“[Zaino] was on the bill for the first Oh! You Pretty Things public show that we did in 2019,” Wolfe says. “I adore her and I’m excited to support her new endeavors.”

Read more: Diverse Sounds Make Oh! You Pretty Things Sparkle

Grace Nelson, one half of the electronic music duo Girl Brutal, has run sound for the Oh You Pretty Things! at The Milestone a handful of times. When Conde presented the idea of Femme Fest to her, she jumped at the chance to come on board. With Girl Brutal, Nelson hopes to expose people to what she calls “weird and kooky electronic music.”

“Something about digital noise is so compelling to me and I hope I can inspire others to explore a different side of music,” Nelson says.

Wastoid vocalist Mike Smith says his band embodies an energy that is “fueled by failure, anger, and civil disobedience.” 

a black and white portrait of the band Fantomex posing on abandoned train tracks
Fantomex (Photo by Geddi Monroe)

Smith also feels honored that his band was considered for the festival. 

“Femme representation is very important to us and we want the femme community to have a safe space at … shows,” Smith says.

“As a gay, female musician, I’m stoked we’re raising money for music programs geared towards girls and LGBTQ youth,” says Leaving For Arizona drummer Aubrey Hollopeter.

Fantømex consists of vocalist Abigail Taylor, guitarist Isaac Crouch, bassist Max Miller and drummer Edwin Mericle. Mericle says accepting the offer to play Femme Fest was a no brainer because of the phenomenal bands on the bill as well as the worthy charities that will benefit from the gig.

“Whether it’s supporting women’s reproductive rights or providing a safe place for the LGBTQIA+ community or putting a pair of drumsticks in a young person’s hands, we’re down for all of it,” Mericle says. “With two of us having young daughters, we would do anything to see that they can grow up safe and happy and have the opportunities to rock as loud as they want.” 

“We love a good festival, so the fact that it’s a charity show and a femme-fronted festival really puts the cherry on top,” adds Neckromance vocalist Ava Foster. Foster supports anything that brings female and femme-presenting musicians to the forefront. 

“This industry so frequently undermines music created by women and queer people, and it’s heartbreaking to see so many artists not get the recognition they deserve,” Foster says.

a photo of Grace performing on the floor during a show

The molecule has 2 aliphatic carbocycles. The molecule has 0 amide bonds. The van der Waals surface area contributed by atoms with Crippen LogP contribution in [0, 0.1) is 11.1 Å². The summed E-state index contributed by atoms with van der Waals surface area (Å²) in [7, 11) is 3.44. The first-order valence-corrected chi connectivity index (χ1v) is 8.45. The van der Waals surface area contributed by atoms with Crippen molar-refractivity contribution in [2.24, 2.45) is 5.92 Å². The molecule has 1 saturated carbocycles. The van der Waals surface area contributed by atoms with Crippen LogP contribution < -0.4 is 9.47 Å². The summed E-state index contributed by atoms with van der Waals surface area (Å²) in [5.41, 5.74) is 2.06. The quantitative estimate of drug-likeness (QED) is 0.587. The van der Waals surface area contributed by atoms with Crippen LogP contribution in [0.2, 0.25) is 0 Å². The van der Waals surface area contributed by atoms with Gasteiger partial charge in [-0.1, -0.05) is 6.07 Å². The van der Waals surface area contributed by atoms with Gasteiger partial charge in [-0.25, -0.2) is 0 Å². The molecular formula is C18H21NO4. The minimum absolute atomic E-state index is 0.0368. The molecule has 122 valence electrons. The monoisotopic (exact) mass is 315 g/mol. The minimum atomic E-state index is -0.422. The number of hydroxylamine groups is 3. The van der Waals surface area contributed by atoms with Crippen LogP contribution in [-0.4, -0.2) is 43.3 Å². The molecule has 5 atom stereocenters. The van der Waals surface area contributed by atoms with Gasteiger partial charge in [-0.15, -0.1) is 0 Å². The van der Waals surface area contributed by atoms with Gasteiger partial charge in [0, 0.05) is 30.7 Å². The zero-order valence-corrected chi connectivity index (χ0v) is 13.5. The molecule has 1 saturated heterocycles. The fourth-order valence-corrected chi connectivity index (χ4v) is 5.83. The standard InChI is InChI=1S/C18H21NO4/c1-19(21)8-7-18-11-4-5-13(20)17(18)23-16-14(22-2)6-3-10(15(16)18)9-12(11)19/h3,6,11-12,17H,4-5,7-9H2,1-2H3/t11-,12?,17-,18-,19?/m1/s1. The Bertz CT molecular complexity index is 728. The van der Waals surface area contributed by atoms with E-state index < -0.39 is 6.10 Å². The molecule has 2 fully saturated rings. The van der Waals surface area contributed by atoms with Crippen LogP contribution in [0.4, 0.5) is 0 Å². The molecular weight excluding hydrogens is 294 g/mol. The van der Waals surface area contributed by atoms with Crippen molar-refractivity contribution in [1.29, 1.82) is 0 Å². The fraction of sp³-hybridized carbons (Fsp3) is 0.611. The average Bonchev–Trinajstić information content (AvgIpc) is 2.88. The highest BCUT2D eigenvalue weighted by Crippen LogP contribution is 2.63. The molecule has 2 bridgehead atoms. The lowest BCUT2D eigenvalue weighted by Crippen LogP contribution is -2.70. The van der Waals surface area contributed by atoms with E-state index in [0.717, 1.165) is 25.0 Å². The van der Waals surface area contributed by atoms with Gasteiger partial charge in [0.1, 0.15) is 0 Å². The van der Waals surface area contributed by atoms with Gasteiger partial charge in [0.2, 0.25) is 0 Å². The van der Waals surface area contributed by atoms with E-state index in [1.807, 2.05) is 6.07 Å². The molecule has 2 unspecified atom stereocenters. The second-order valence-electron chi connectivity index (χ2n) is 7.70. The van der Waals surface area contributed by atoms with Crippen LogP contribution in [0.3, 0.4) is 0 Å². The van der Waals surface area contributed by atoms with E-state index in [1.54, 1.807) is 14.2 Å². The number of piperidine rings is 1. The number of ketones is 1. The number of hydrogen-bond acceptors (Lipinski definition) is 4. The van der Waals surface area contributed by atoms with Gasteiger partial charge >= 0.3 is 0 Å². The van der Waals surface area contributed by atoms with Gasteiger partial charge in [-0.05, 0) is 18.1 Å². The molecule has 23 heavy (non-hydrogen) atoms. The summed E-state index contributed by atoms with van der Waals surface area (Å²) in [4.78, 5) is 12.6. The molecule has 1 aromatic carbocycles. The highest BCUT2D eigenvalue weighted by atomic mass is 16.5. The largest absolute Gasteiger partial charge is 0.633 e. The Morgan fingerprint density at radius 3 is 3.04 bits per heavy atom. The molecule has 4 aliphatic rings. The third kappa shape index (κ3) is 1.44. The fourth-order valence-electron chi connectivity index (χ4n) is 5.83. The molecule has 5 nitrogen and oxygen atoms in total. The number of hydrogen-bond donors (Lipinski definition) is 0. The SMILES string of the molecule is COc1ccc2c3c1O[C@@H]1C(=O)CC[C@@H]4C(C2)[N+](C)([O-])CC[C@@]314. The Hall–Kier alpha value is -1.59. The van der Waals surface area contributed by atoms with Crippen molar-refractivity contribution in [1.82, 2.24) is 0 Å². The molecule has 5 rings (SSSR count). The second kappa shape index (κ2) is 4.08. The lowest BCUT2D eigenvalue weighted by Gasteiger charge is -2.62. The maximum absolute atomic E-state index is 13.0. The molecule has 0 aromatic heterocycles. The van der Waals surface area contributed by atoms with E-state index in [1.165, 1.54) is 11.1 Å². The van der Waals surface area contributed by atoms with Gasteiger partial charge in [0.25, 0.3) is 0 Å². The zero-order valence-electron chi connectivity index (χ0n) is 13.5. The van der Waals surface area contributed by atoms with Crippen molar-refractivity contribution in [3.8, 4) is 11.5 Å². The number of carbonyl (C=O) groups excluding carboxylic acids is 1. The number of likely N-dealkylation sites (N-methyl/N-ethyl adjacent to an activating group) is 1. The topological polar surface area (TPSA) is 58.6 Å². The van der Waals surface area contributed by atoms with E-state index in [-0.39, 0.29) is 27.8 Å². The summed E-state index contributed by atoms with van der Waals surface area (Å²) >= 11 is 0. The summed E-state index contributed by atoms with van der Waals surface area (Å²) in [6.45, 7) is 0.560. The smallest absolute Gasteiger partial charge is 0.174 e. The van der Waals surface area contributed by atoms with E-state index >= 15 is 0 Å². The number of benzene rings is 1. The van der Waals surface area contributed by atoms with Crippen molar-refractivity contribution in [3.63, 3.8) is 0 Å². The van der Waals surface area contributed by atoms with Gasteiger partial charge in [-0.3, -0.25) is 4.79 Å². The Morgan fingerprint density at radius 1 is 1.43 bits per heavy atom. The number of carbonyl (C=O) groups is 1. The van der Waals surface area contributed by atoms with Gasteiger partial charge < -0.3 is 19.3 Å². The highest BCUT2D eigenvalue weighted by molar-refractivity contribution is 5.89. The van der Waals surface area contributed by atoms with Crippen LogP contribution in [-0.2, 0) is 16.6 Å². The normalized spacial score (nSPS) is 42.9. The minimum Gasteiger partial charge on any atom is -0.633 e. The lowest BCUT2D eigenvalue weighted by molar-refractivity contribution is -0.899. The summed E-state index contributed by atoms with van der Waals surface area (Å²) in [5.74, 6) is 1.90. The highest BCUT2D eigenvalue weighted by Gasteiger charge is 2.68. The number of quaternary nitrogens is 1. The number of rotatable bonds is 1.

Grace Nelson from Girl Brutual (Photo by Capturing Grace Photography)

Conde and Wolfe are hoping Femme Fest is a success so that next year it can go bigger, maybe expanding into a two-day festival so that potentially more money can be raised for the causes it champions.

“I would love to see this grow into a charity work tour, playing multiple cities, with big bands, high turnout and the proceeds going to charity,” Conde says. “There’s unlimited growth for this, and it’s for a great cause.”

Nelson hopes Femme Fest will foster appreciation for different kinds of music.

“I hope that this can inspire other aspiring artists to bring their visions to life … and have a community of amazing people that will always back them and lift them up,” Nelson says. 

“I hope [that people have] an amazing day of 10 bands melting everyone’s faces clean off,” says Mericle. “We also hope we can show that … you can create a better world for everyone. You can make your voice heard. You can be a badass.”

“As a female that is trying to pave her way in the music industry I just want to, with whatever power I can, make a difference in some way, shape and form,” Wolfe says. She has a simple message for upcoming women and LGBTQIA+ musicians, producers and anyone else who wants to get involved with the music industry.

“I want them to know they belong,” Wolfe says

The eclectic, impassioned lineup of artists on the Femme Fest bill will provide a powerful all-day show, but Femme Fest’s mission and message goes beyond music and the music industry. 

Zooming out,  seeing the erosion of women’s equality and reproductive rights in America while the ACLU tracks 487 anti-LGBTQIA+ bills in state legislatures across the nation. In this context, a committed gathering like Femme Fest can also support and issue a rallying cry for embattled communities. Femme Fest is a promise and a conviction that the barriers erected by the boys’ club are coming down.